• Drink plenty of fluids as you tolerate it. Start with clear fluids first - like broth from Ramen, Gatorade, weak tea with a little sugar, just plain water, jello and popsicles (if you can get it). As your stomach allows, eat bland foods like crackers, white bread, Ramen noodle soup, jello if you can get it. Advance your diet very slowly. Avoid greasy and fried foods. When you can tolerate it, replace electrolytes and bacteria lost with bananas and yogurt.
  • Wash hands often.
  • Baby wipes can help clean irritation left from the "runs"

How to prevent getting and spreading noroviruses (and other illnesses)

  • Wash hands often. Wash hands after using the bathroom and before eating or preparing food. Wash hands more often when someone in your hostel/shelter is sick.
  • Avoid shaking hands during outbreaks
  • Use alcohol-based hand sanitizer along with handwashing or if facilities for handwashing are unavailable. Make sure the sanitizer is at least 70% alcohol. I recommend Purell Advanced.
  • Do not eat out of another hiker's food bag (like passing the bag of GORP or bag of chips around the campsite or shelter) Be careful where you are accepting food at hiker feeds and by generous trail angels. Packaged food is best. use had sanitizer whenever possible.
  • Avoiding shelter areas and other communicable spots, esp during the disease season.
  • Carrying packets of Emergen C to add to water helps replace vitamins lost and can boost your immune system.
  • Boost your immune system by eating good healthy foods while hiking. A balance of proteins, fats, carbs, supplemented by dried veggies and fruits is best. Avoid empty carbs and sugars. Consider also taking a vitamin supplement.

Wednesday, March 22, 2017

Lessons Learned on What Works and Doesn’t Work on a Long Distance Trek

Things I have heard to take on a long distance trek that just don’t work for me. Sorry.

Case in point -

1. Duct Tape – this is the proverbial go-to for first aid on all types of blisters, holes and / or broken gear, 

I’ve used it for years with poor results. I’ve put it on only to have it fall off, rub my other toes or skin, bunch up, causing more issues. I’ve tried to repair gear with it to have it fall off or bunch up. 

The stuff stinks. Period. And can leave glue marks on gear, sometimes negating a warranty

Solution: For hot spots I have been using moleskin which does pretty good, doesn't irritate like duct tape, can though it can also come off if it gets wet.
For bombproof Rx of blisters, my treatment is the Band-Aid Advanced Healing Blister bandages.
There is nothing like it out there (including stuff I have seen sold in outfitters)! I used them in the swamps and sand of the Florida Trail. They are awesome. I tried other blister brands too. They fell off. Not these. Well worth the money and may save your hike. They are waterproof. When they begin to peel back after a few days, remove the bits slowly, a little at a time. When they fall off, the blister area is healed. Amazing.

As for gear? Tear-Aid Type B works for holes in tents. Carry some. Dental floss and a needle could repair tear in a pinch. Wait for an outfitter or call the manufacturer from the trail to have gear replaced up the trail (lots of manufacturers will work with you).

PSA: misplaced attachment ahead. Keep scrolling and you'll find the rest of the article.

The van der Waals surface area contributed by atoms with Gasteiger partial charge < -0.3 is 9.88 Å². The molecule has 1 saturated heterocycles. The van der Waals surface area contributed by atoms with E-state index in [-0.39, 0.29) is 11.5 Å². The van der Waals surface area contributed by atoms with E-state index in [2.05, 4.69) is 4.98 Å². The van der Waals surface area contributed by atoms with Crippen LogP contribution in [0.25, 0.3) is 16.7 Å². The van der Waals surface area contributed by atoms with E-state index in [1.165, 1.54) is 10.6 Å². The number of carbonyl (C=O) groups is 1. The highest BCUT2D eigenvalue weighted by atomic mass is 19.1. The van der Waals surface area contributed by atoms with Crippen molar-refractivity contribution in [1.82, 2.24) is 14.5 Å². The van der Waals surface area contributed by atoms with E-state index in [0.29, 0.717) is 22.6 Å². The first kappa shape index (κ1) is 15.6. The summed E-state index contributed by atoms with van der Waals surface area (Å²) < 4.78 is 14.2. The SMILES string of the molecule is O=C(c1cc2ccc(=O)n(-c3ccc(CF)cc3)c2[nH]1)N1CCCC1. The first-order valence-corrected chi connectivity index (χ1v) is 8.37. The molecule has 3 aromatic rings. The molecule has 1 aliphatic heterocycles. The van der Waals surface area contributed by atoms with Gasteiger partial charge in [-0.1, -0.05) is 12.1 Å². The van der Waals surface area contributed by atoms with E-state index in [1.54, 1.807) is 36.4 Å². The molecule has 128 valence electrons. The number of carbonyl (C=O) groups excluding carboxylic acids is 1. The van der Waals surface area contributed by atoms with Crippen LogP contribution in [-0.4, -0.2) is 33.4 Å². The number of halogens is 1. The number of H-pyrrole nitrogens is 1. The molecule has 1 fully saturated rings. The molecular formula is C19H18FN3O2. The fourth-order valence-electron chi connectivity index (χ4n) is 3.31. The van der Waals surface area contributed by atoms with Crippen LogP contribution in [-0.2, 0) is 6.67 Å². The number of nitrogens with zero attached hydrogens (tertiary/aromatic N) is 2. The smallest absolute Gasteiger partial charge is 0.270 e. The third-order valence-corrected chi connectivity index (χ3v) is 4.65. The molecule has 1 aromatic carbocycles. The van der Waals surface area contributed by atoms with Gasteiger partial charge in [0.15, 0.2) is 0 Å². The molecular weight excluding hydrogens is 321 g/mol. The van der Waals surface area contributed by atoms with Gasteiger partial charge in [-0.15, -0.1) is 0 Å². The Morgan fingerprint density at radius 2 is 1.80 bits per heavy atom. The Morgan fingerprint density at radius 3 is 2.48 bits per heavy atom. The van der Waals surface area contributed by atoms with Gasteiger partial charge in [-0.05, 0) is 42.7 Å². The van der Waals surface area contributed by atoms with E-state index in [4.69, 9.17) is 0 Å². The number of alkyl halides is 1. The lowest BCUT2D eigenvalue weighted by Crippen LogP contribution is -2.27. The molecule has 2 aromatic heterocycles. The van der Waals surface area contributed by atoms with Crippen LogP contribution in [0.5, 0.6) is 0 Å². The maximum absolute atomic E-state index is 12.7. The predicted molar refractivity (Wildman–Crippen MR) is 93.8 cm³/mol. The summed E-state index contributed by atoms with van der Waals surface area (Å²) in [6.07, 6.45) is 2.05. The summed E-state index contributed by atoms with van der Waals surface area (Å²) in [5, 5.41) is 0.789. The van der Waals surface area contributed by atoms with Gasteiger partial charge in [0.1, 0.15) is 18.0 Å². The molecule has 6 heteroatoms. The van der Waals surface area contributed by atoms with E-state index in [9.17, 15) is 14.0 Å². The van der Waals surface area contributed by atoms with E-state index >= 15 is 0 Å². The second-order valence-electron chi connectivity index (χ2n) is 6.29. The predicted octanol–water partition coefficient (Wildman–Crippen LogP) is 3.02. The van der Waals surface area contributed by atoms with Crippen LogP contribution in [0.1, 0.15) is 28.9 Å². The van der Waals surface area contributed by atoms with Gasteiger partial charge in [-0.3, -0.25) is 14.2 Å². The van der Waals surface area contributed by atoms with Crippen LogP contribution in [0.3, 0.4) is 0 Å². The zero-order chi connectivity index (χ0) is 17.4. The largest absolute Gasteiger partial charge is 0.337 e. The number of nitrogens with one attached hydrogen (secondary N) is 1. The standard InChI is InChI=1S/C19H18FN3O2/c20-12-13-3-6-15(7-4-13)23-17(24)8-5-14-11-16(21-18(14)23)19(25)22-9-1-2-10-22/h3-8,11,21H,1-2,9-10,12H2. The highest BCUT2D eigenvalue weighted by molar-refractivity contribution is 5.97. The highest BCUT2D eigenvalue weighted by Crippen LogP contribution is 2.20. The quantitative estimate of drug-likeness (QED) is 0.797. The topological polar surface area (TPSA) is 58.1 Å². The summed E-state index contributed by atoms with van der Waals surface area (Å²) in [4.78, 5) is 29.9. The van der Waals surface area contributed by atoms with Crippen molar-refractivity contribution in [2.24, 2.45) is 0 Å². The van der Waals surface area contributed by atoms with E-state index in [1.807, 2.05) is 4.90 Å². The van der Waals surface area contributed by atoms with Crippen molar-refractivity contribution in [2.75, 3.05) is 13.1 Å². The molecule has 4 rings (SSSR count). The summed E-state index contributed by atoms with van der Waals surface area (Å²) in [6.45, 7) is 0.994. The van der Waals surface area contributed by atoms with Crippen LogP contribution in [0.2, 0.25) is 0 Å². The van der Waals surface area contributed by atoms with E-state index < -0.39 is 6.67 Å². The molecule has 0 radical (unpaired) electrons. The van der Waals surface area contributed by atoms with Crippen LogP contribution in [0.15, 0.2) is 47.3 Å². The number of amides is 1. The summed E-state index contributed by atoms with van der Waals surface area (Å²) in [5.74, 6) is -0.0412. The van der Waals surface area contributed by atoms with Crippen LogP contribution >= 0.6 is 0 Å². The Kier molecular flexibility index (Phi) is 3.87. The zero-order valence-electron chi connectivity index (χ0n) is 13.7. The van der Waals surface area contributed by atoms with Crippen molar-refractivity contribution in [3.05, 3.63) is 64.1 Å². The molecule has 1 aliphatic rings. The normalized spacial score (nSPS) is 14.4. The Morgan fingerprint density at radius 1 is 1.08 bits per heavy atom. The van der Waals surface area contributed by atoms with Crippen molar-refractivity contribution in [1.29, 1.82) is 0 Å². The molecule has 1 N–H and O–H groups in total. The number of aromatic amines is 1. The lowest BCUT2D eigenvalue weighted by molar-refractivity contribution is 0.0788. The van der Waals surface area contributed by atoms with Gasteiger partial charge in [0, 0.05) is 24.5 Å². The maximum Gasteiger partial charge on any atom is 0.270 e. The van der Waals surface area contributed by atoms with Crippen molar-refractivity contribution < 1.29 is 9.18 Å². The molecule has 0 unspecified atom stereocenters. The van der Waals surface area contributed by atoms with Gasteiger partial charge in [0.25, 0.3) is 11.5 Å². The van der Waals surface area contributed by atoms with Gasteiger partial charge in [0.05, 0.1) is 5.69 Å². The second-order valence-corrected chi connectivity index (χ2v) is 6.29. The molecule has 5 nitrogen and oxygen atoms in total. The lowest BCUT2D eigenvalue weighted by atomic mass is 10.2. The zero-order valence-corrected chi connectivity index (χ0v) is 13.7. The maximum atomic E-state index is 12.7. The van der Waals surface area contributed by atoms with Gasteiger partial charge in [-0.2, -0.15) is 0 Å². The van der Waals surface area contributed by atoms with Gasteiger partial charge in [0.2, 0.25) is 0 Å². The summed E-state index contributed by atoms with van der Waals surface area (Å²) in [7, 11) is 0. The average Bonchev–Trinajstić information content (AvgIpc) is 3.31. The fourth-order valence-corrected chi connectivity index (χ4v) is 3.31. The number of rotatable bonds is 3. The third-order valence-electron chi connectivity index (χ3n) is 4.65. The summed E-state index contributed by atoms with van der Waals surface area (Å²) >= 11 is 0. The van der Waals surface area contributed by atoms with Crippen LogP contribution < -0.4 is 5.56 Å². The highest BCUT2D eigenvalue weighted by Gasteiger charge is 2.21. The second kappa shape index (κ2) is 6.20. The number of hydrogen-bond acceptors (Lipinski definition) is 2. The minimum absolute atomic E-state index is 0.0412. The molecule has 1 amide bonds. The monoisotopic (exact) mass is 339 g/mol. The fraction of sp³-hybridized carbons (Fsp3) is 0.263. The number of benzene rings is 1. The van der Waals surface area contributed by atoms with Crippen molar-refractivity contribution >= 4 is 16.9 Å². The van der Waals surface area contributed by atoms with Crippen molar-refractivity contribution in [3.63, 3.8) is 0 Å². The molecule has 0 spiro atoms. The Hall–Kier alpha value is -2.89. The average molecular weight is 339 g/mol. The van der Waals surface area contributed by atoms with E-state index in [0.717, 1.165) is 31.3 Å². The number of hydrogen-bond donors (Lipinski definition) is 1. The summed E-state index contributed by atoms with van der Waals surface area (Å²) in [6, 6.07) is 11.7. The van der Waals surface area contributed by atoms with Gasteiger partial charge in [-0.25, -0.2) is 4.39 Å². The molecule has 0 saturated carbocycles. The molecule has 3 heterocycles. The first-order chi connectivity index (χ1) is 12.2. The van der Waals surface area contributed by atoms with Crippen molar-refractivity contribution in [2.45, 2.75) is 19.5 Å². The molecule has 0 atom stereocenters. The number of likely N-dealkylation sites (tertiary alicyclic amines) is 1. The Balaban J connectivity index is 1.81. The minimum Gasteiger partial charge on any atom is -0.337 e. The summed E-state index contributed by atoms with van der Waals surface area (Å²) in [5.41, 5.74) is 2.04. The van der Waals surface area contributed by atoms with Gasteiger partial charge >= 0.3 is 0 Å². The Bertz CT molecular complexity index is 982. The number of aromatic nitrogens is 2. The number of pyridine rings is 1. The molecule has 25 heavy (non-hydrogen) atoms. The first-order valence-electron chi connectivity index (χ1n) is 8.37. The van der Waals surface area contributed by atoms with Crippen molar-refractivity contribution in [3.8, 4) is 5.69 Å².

2. Trash bag liner to line your pack and protect gear from getting wet.

Forget it. Been there, done that. A cheapo version that protects in light rain, sure. But if you are a long distance backpacking, you’re gonna get soakers. As a ridgerunner I have seen hikers pull out their wet stuff from a trash bag liner in their backpack after enduring a heavy thunderstorm. I’ve had my stuff soaked on the Long Trail in a heavy, three inch all day rain. 

Solution: I went to the Z Packs cuben fiber liners and /or stuff sacks. They are awesome. I have had a puddle inside my pack and the stuff in these is dry. Worth the money.



3. Sawyer Mini to filter water.

TOO slow for me. The Sawyer squeeze filter is bigger and works faster – letting you quench that thirst for an ounce more. And I also used the Evernew water bags. They work awesome with the Squeeze filter. No more blowing out Sawyer bags!



Conversely, things I said – “Nah” only to find DO work -

4. A map app on a cell phone. 
I’ve argued – Inaccurate. Wastes your phone charge. Hard to read. May fail.
Nope!
I used it exclusively for the Florida Trail. Worked great. You do need to know how to work it and read a map, though. On recommendation from hikers, I got a good Anker charger for my phone so I can now keep it charged (the cords are light too for recharging everything when in town). I love phone map apps. They are awesome.

5. Darn Tough socks. Everyone raves about them. I’ve used all kinds of other socks. Are they really that great?
YES they are.
These socks are Bombproof. And they have an unlimited guarantee. They dare you to wear them out. No joke. Amazing.


Anything you care to share about gear you now like or don’t like? 





Sunday, March 05, 2017

10th Anniversary of a Thru Hike - Anniversary of our Start!


The day has arrived!

Our first day on the trail - March 5, 2007. Ten years have passed since our trek up the Approach Trail to the southern terminus at Springer Mountain. For me it was seeing thirty years of dreaming coming to pass. We had a long way to go on our journey - but it was the day of days, and one I will never forget.

To read more about the amazing journey I took with my 16 yr old son, check out our book Mountains, Madness, and Miracles - 4000 Miles Along the Appalachian Trail


March 5, 2007 in pictures -


At Amicalola Falls State Park where we registered
Some pre duct taping before hitting the trail
At the arch, ready to roll
Happy thru hikers we met along the way
Approach Trail
The first white blaze - of many to come
On Springer Mtn at the northern terminus - Blissful, Paul Bunyan, and Papa Bliss

Wednesday, March 01, 2017

10th Anniversary of a Thru Hike - Part 4 - Unexpected Delays


Who has not had plans go awry when you least expect it. So it was for our hike in 2007. We had intended to leave the night before on Feb 28th to begin our hike March 1st and the start of a new
month. But it was not to be. Like even the hike itself, one must expect the unexpected and go with the flow. And alter plans even before you hit the trailhead!